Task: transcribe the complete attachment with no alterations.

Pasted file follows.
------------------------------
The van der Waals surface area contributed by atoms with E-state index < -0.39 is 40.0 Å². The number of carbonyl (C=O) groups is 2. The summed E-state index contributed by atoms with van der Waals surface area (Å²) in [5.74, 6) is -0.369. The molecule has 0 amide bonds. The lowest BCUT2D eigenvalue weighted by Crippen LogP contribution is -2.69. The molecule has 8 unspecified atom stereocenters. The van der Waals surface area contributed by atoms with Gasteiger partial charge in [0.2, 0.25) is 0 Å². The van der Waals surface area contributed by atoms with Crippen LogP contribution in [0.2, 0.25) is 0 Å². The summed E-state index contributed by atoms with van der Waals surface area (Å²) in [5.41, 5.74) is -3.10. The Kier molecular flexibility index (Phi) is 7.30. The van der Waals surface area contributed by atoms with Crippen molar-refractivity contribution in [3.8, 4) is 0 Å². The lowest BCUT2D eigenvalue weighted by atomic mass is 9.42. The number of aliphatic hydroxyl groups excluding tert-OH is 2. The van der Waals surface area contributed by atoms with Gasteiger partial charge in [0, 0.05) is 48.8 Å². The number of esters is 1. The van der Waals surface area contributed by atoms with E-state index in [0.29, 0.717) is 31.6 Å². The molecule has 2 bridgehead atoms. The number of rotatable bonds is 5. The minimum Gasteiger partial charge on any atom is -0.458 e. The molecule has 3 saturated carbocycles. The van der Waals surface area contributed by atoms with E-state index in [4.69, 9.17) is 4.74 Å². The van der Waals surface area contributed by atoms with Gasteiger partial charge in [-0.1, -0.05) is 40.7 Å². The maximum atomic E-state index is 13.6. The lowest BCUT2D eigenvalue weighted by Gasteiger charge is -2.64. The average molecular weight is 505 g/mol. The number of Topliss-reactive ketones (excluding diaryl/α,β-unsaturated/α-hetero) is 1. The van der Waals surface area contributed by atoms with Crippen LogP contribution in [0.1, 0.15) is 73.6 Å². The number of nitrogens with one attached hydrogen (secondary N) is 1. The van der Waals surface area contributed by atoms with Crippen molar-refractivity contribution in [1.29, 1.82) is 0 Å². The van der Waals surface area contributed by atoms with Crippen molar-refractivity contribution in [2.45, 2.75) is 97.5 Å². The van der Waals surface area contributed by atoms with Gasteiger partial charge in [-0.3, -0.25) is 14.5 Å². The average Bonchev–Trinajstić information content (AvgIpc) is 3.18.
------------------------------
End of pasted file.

The van der Waals surface area contributed by atoms with E-state index < -0.39 is 40.0 Å². The number of carbonyl (C=O) groups is 2. The summed E-state index contributed by atoms with van der Waals surface area (Å²) in [5.74, 6) is -0.369. The molecule has 0 amide bonds. The lowest BCUT2D eigenvalue weighted by Crippen LogP contribution is -2.69. The molecule has 8 unspecified atom stereocenters. The van der Waals surface area contributed by atoms with Gasteiger partial charge in [0.2, 0.25) is 0 Å². The van der Waals surface area contributed by atoms with Crippen LogP contribution in [0.2, 0.25) is 0 Å². The summed E-state index contributed by atoms with van der Waals surface area (Å²) in [5.41, 5.74) is -3.10. The Kier molecular flexibility index (Phi) is 7.30. The van der Waals surface area contributed by atoms with Crippen molar-refractivity contribution in [3.8, 4) is 0 Å². The lowest BCUT2D eigenvalue weighted by atomic mass is 9.42. The number of aliphatic hydroxyl groups excluding tert-OH is 2. The van der Waals surface area contributed by atoms with Gasteiger partial charge in [0, 0.05) is 48.8 Å². The number of esters is 1. The van der Waals surface area contributed by atoms with E-state index in [0.29, 0.717) is 31.6 Å². The molecule has 2 bridgehead atoms. The number of rotatable bonds is 5. The minimum Gasteiger partial charge on any atom is -0.458 e. The molecule has 3 saturated carbocycles. The van der Waals surface area contributed by atoms with E-state index in [4.69, 9.17) is 4.74 Å². The van der Waals surface area contributed by atoms with Gasteiger partial charge in [-0.1, -0.05) is 40.7 Å². The maximum atomic E-state index is 13.6. The lowest BCUT2D eigenvalue weighted by Gasteiger charge is -2.64. The average molecular weight is 505 g/mol. The number of Topliss-reactive ketones (excluding diaryl/α,β-unsaturated/α-hetero) is 1. The van der Waals surface area contributed by atoms with Crippen LogP contribution in [0.1, 0.15) is 73.6 Å². The number of nitrogens with one attached hydrogen (secondary N) is 1. The van der Waals surface area contributed by atoms with Crippen molar-refractivity contribution in [1.29, 1.82) is 0 Å². The van der Waals surface area contributed by atoms with Crippen molar-refractivity contribution in [2.45, 2.75) is 97.5 Å². The van der Waals surface area contributed by atoms with Gasteiger partial charge in [-0.3, -0.25) is 14.5 Å². The average Bonchev–Trinajstić information content (AvgIpc) is 3.18.